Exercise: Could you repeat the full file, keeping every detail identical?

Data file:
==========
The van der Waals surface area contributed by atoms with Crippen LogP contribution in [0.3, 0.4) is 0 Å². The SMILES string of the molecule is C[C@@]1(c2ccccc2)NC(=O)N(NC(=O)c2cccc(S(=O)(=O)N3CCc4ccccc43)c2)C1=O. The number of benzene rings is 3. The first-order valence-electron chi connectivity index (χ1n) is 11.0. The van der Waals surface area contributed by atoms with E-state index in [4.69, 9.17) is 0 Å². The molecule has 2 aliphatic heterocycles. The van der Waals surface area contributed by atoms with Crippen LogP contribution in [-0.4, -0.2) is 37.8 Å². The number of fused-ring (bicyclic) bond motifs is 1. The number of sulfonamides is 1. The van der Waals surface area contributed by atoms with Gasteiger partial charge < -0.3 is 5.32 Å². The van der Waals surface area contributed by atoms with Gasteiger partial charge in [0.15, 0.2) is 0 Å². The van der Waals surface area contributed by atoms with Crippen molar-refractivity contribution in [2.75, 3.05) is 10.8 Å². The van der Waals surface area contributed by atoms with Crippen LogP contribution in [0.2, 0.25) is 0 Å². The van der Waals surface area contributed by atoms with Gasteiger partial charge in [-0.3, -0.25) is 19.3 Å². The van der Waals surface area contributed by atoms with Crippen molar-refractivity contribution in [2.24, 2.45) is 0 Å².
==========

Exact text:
The van der Waals surface area contributed by atoms with Crippen LogP contribution in [0.3, 0.4) is 0 Å². The SMILES string of the molecule is C[C@@]1(c2ccccc2)NC(=O)N(NC(=O)c2cccc(S(=O)(=O)N3CCc4ccccc43)c2)C1=O. The number of benzene rings is 3. The first-order valence-electron chi connectivity index (χ1n) is 11.0. The van der Waals surface area contributed by atoms with E-state index in [4.69, 9.17) is 0 Å². The molecule has 2 aliphatic heterocycles. The van der Waals surface area contributed by atoms with Crippen LogP contribution in [-0.4, -0.2) is 37.8 Å². The number of fused-ring (bicyclic) bond motifs is 1. The number of sulfonamides is 1. The van der Waals surface area contributed by atoms with Gasteiger partial charge < -0.3 is 5.32 Å². The van der Waals surface area contributed by atoms with Gasteiger partial charge in [0.15, 0.2) is 0 Å². The van der Waals surface area contributed by atoms with Crippen molar-refractivity contribution in [2.75, 3.05) is 10.8 Å². The van der Waals surface area contributed by atoms with Crippen LogP contribution in [0.2, 0.25) is 0 Å². The van der Waals surface area contributed by atoms with Gasteiger partial charge in [-0.3, -0.25) is 19.3 Å². The van der Waals surface area contributed by atoms with Crippen molar-refractivity contribution in [2.24, 2.45) is 0 Å².